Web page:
Domestic Violence: Child to Parent Abuse
Domestic Violence is an unfortunate reality in our global society. In answer to this the State of Florida has adopted the toughest laws and penalties in the nation when it comes to abuse towards a child or spouse. These laws have relaxed some of the guidelines for accepted evidence in Domestic Violence cases. “Hearsay” or a statement by the victim to a third party such as health care professionals, social workers or law enforcement personnel, can now be accepted as evidence in such a case. But there is an aspect of Domestic Violence that was not addressed completely before now. This newer aspect addresses when violence is directed to a parent by a child.
Cases involving child to parent abuse do exist, but may go largely unreported. There is a stigma attached to this particular branch of Domestic Violence. Parents fear judgment that they are not able to control their child. Therefore, they do not always report them.
In Orange County alone there were a total of 8,404 cases of reported Domestic Violence in 2013. This is according to information provided by the Florida Dept of Law Enforcement. Among these, 6,340 dealt with Simple Assault. It is interesting to note that among the breakdown of categories, there is not one for Child to Parent abuse.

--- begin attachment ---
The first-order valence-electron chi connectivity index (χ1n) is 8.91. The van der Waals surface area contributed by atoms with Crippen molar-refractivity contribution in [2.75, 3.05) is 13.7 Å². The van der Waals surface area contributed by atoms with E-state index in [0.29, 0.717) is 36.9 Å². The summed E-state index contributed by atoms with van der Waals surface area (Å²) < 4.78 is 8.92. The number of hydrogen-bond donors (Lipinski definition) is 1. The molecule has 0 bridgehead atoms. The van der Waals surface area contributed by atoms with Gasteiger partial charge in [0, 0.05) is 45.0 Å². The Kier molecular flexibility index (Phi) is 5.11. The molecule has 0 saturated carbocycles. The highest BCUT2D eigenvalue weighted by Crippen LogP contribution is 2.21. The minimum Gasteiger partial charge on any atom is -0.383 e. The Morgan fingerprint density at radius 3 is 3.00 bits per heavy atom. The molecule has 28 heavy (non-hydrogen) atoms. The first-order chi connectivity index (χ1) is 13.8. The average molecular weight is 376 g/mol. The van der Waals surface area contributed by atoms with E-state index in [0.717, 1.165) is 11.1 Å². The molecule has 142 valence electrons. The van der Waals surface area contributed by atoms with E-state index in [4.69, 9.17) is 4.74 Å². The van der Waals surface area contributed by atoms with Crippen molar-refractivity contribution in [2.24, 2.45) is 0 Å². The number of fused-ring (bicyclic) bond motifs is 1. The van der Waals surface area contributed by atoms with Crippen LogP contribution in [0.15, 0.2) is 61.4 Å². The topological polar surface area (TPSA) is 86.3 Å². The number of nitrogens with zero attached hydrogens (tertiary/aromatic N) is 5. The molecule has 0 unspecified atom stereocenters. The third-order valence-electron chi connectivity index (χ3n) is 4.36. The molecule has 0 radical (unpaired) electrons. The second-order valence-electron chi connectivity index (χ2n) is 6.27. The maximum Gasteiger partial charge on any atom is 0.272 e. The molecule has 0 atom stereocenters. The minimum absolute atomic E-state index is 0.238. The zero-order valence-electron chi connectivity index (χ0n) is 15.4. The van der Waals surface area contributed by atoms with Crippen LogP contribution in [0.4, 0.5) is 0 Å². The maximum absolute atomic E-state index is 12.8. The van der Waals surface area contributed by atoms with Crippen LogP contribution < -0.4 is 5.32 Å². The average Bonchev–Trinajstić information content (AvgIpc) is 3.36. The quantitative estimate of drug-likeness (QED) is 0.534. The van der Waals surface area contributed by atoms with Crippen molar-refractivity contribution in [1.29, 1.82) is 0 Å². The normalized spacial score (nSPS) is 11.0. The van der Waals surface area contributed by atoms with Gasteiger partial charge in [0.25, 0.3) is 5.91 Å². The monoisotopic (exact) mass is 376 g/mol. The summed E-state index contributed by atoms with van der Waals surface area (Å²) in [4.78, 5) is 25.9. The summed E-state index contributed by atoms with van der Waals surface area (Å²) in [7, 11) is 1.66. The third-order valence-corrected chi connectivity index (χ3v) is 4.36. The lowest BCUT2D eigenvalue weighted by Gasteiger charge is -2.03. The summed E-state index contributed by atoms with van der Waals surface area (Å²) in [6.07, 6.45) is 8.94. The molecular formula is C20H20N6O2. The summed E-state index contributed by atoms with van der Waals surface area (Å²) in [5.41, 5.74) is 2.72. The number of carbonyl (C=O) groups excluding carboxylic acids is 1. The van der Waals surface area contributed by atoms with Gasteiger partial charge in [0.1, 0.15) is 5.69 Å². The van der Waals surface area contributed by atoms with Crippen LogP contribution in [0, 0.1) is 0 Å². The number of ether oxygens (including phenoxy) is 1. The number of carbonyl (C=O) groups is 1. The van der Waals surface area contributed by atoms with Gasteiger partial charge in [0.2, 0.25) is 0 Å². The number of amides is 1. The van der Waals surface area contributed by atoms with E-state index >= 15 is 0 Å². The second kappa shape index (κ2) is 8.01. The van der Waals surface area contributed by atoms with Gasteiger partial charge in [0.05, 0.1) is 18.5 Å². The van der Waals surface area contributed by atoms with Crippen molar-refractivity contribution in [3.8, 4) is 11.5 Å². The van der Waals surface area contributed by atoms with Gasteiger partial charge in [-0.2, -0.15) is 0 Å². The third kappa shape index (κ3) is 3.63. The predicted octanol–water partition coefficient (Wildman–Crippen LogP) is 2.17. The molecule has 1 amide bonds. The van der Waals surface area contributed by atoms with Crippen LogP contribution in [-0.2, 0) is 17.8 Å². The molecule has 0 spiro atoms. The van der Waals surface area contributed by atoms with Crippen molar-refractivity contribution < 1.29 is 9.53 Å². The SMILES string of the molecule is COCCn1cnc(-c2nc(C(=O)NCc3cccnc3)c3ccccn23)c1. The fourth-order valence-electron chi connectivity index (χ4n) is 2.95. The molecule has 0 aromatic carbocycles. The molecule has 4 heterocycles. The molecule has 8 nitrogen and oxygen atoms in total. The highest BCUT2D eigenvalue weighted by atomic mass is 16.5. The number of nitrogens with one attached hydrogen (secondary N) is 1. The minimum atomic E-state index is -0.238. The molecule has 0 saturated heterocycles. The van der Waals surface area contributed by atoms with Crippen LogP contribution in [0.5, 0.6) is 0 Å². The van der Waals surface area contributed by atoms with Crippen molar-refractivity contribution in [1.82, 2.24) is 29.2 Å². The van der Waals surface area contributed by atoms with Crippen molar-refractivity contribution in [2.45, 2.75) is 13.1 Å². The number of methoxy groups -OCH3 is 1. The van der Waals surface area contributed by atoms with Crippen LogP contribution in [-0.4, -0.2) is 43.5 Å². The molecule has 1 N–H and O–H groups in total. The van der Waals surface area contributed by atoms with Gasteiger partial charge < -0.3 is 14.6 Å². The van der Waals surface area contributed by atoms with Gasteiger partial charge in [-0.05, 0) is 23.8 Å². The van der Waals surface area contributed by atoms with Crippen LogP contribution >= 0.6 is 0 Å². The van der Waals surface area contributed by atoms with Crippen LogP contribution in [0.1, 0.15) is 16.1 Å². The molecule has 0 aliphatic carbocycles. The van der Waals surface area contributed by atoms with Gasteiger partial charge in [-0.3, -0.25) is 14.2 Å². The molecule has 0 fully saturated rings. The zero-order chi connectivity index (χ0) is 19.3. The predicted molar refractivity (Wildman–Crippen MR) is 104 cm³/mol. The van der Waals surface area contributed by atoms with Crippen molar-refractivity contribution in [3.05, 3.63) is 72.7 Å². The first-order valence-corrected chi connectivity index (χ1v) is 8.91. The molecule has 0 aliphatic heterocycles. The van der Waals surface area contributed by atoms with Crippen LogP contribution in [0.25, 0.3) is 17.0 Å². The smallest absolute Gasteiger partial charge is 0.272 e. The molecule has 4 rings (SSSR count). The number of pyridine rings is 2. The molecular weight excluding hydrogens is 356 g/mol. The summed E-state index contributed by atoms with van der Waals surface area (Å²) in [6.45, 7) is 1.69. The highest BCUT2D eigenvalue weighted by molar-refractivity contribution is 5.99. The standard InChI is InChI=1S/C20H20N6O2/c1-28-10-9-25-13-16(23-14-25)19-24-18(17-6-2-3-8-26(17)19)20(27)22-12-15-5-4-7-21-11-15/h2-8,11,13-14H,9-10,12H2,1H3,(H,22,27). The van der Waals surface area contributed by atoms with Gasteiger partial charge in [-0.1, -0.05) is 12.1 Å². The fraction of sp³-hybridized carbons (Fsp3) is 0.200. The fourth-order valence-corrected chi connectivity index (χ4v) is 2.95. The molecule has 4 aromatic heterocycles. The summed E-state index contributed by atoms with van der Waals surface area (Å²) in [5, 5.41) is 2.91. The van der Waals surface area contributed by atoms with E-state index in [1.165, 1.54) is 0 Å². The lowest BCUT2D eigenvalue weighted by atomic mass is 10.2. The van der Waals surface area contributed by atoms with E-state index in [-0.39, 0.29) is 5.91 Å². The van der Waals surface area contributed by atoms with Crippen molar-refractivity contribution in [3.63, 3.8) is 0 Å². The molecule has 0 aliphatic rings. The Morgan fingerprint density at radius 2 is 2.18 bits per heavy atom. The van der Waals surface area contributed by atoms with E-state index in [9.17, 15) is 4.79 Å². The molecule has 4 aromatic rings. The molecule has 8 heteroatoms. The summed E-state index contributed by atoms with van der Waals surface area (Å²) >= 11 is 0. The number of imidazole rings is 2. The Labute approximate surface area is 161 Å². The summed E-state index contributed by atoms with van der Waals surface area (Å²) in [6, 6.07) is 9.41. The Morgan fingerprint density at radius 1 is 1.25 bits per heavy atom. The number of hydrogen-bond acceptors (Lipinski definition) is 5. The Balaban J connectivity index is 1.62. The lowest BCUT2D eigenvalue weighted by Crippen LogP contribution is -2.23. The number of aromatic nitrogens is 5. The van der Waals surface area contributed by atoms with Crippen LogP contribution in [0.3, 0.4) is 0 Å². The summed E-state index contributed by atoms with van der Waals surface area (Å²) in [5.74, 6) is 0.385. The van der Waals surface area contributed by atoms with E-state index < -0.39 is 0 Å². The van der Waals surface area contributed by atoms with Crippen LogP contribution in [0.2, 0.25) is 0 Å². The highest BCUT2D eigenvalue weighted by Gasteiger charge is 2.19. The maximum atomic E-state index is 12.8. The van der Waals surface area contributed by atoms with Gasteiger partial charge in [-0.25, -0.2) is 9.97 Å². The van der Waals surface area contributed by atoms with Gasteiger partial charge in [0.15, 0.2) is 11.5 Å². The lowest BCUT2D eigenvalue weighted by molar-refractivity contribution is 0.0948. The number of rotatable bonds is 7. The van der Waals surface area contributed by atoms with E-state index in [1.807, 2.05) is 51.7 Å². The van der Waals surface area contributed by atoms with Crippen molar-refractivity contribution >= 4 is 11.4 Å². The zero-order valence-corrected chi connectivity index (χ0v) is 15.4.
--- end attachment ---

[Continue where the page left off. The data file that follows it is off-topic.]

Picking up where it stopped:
Before the Senate is Bill 904. It proposes establishing a separate category addressing parental abuse by a teen. A teen is considered to be a person under 18 years old. This category defines what constitutes parental abuse. These proposed laws will govern physical abuse as well as threats, intimidation, and financial abuse. A child making false accusations of abuse is also considered here.
Before the proposal of SB904, persons under 18 years old were handled by the Juvenile Courts and their sentencing guidelines. As of right now that still stands.
The Bill has not been adopted into law as of this writing. It died in the Criminal Justice Branch in May. That means that a representative of the Criminal Justice branch did not present it for “first reading”. It will sit until the next Senate session, at which time it can be presented again. That in turn means specific sentencing guidelines have not been established in these sorts of cases.
There is in place the Elder Abuse Laws and the Vulnerable Adults Law. Both of these deal with abuse of a senior or disabled person. But they do not specifically address the situation of the perpetrator being a teen. It is possible that a teen would receive a lighter sentence, as is usually the case in juvenile courts.
This is where the services of an attorney would be very valuable. An attorney can help by keeping you informed of the latest laws that may affect your case.
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